Updated: August 1, 2014 8:32PM
Dear Abby: I am a woman in my 30s. Every morning I walk my dog in the park near my house. Each morning I see the same maintenance man in the park and he stares at me in a way that makes me uncomfortable. I have tried saying “Good morning,” but he doesn’t reply and just continues to stare.
I don’t think I should have to stop frequenting the park because this creepy man works there. Is there a way I can confront him about his staring without making the situation more uncomfortable?
— Dog Walker in San Francisco
Dear Dog Walker: Has it occurred to you that the man may be mute, or perhaps doesn’t speak English? Talk to some of the other women who frequent the park and ask if this happens with them, too. There may be an explanation for his behavior, and he may be perfectly harmless.
If you are still uneasy after that, contact the parks department. But I’d hate to see someone lose his job who might be concerned only about whether you’re picking up after your dog.
Dear Abby: When my son visits me, he stays in a hotel with his family instead of in our home. When he visits his parents-in-law, he stays in their home. His in-laws would consider it disrespectful if he didn’t.
He used to stay here before he got married. His siblings and I feel hurt and disrespected, and we also think it is inappropriate. When his siblings visit, they stay at our home.
My wife died 19 months ago. I know if she were here, he wouldn’t even think of staying anywhere else. How should I (and my other children) handle this?
— Proud Dad in Nevada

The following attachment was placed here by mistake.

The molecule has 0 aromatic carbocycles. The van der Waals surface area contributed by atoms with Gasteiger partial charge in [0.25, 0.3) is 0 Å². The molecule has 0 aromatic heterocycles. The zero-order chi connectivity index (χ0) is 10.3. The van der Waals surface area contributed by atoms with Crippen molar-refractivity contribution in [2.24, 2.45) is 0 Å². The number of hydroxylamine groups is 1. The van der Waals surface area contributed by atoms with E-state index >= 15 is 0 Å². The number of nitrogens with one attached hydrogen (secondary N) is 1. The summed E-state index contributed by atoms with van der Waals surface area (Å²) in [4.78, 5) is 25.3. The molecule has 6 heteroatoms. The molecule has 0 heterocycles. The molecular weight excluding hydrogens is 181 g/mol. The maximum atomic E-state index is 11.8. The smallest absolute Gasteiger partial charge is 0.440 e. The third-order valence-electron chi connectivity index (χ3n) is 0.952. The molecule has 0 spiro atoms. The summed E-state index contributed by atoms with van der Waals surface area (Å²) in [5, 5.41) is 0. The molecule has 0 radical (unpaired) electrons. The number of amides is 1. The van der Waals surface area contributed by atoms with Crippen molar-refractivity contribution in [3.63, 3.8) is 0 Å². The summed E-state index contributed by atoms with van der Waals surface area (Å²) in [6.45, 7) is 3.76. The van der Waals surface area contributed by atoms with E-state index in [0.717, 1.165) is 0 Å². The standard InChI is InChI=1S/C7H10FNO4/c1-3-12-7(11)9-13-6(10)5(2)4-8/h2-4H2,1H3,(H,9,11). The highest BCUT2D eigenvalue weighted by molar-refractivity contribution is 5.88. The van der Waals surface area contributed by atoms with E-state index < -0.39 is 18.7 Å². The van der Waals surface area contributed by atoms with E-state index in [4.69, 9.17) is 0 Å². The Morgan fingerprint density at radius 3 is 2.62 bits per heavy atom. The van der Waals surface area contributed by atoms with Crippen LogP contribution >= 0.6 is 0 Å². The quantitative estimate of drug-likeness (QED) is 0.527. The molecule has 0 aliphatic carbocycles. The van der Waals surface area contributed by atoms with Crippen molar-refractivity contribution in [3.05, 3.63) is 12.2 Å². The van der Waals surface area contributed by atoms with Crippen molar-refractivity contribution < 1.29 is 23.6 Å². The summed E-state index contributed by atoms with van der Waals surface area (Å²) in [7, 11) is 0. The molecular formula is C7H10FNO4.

Dear Proud Dad: The important thing is that they are visiting and sharing good times with you, not where they stay. I’m sure they have their reasons for wanting to sleep at the hotel. At the end of the evening, they may crave some private conversation. Or, your daughter-in-law may feel uncomfortable now that your wife is gone. The way I would handle it is to simply ask them why, without being confrontational.
Dear Abby: When I attended the recent funeral of a family member, I saw someone walk up to the open casket and begin taking photos of the deceased. Then, if that wasn’t enough, the person asked the deceased’s caregivers to pose by the body!
I feel it was in extremely poor taste. Am I wrong? I know I’ll see the “photographer” again at future funerals.
— Baffled in South Carolina
Dear Baffled: In some cultures it is not offensive to take photos of people in their coffins; it is accepted, and relatives cherish these last mementos of their loved one. If you follow that logic, then it’s understandable that having a photo of the deceased with the people who cared for him or her at the end would not only not be in poor taste, but would be desirable. I don’t advise challenging the photographer unless you’re sure everyone else feels as you do.
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